By David Smith, Consultant at Cardzgroup,
The revised Payment Services Directive (PSD2) adopted in October 2015, by the European Union aims to promote the concept of open banking in the financial services industry. The underlying principle of open banking is to enable easy access to financial data for consumers. Thus open banking involves sharing of, what can be called open data between financial institutions through API’s (Application Programming Interface) and the use of open-source technology. From a consumer perspective, open banking is a secure way of giving providers access to your financial information. These providers will be regulated by global or regional regulatory bodies.
Open banking is expected to pave the path for new financial products and services that can be used online and/or on mobile. It is seen as a disruptive force in the financial services industry that will change the way we engage with banks and financial services providers. However, consumers reservations about data security appear to be the biggest challenge to the acceptance and adoption of open banking standards. While some consumers have not heard about the concept, there are others who are worried about the possibility of data being compromised by providers due to a data breach or possibility of data being sold to other companies. Historically, traditional banks have been known to keep their consumer data secure. But they will now be required to expose consumer data through API’s to third parties authorized by the consumer. As such it is crucial that every financial institution that is a part of the open banking network offers secure communication, identification, authentication and authorization of the consumers. Proactive cybersecurity needs to be implemented at ever layer of the network to ensure security of consumers data. From a providers perspective, this would involve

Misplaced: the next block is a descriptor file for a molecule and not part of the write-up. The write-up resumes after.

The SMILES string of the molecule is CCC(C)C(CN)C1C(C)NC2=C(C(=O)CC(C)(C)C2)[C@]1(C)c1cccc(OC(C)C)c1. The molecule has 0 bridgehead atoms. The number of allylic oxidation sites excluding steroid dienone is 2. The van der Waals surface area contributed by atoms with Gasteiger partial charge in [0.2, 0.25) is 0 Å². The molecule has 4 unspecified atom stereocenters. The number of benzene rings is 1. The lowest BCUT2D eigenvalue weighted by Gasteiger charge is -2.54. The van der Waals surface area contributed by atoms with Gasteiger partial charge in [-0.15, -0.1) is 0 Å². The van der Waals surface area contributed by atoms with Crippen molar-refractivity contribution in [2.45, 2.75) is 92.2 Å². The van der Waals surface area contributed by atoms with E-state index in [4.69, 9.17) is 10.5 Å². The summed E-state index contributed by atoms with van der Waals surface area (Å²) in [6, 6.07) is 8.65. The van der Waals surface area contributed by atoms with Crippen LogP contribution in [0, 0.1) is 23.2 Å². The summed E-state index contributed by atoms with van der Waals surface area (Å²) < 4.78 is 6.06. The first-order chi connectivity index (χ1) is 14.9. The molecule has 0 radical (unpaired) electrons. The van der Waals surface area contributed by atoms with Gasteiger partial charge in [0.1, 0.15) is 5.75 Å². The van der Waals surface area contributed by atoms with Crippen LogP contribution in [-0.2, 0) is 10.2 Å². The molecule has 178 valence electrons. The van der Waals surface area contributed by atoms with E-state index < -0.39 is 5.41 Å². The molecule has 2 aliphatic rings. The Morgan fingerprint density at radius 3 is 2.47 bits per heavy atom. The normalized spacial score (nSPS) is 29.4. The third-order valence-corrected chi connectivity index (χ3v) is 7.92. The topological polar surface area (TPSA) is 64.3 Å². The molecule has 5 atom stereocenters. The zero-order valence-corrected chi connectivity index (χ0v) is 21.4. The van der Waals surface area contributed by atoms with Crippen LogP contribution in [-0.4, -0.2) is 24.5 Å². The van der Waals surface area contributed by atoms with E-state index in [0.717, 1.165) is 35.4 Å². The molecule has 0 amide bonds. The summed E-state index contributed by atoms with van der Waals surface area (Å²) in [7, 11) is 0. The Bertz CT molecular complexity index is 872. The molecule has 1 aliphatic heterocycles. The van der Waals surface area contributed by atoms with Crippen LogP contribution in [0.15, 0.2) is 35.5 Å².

1.Implementing secure API’s using latest encryption technology, ensuring that they are tested and issues addressed to prevent potential attacks.
2.Implementing strong customer authentication (SCA) through multi-factor authentication
3.Compliance with GDPR and other regulations by gaining customer consent for sharing data, recording it for audit purposes and allowing customers to revoke consent at any time
4.Educating and empowering customers so that they can make informed decisions about what information they wish to share and the benefits and implications of sharing it.
5.Establishing secure communication channels with partners through authentication and only sharing the information that the customer has consented to.
6.Ensuring that partners have the required cybersecurity capabilities.
7.Ensuring that policy and procedure is in place to delete sensitive data when it is no longer required.
Open banking can offer multiple direct and indirect advantages to consumers as well as financial institutions and provides a stronger, robust and mutually beneficial financial ecosystem for everyone involved. Following are some of the multiple ways it can impact the different parties involved
1.Communication and collaboration between banks, fintech partners, regulators and government agencies, ensures development of strong guidelines, standards and best practices.
2.Sharing of common services like compliance and KYC, helps to free-up some of the resources required at each parties end
3.Openness ensures transparency for customers as well as service providers and results in an increase in trust among consumers and providers.
4.Improved AI capabilities due to greater data availability that can be used to further ensure security of data and transactions
5.Easy access to data can form the basis for new products, business models and revenue streams.
6.Improved end-user experience due to easy availability of a wide range of services to choose from and an all-in-one oversight of their finances.
7.Potential for tapping otherwise underserved markets increasing the inclusion and reach of financial services.
8.Ability to support comprehensive credit reporting where by lenders would be able to easily vet out consumers and apply dynamic risk based pricing.
Countries like UK and Australia already have a roadmap and a timeline for banks and financial institutions to start supporting open banking. Other countries are likely to follow suit. While open banking does offer many advantages, to consumers, financial institutions and FinTech companies, it is important to remember that data security should be a shared goal as well as responsibility. Financial service providers may ensure this by following necessary regulations. A consumer however, must perform the due diligence to safe guard his interest, read the fine print carefully and ensure that they know what it means when the click the “I Agree” button.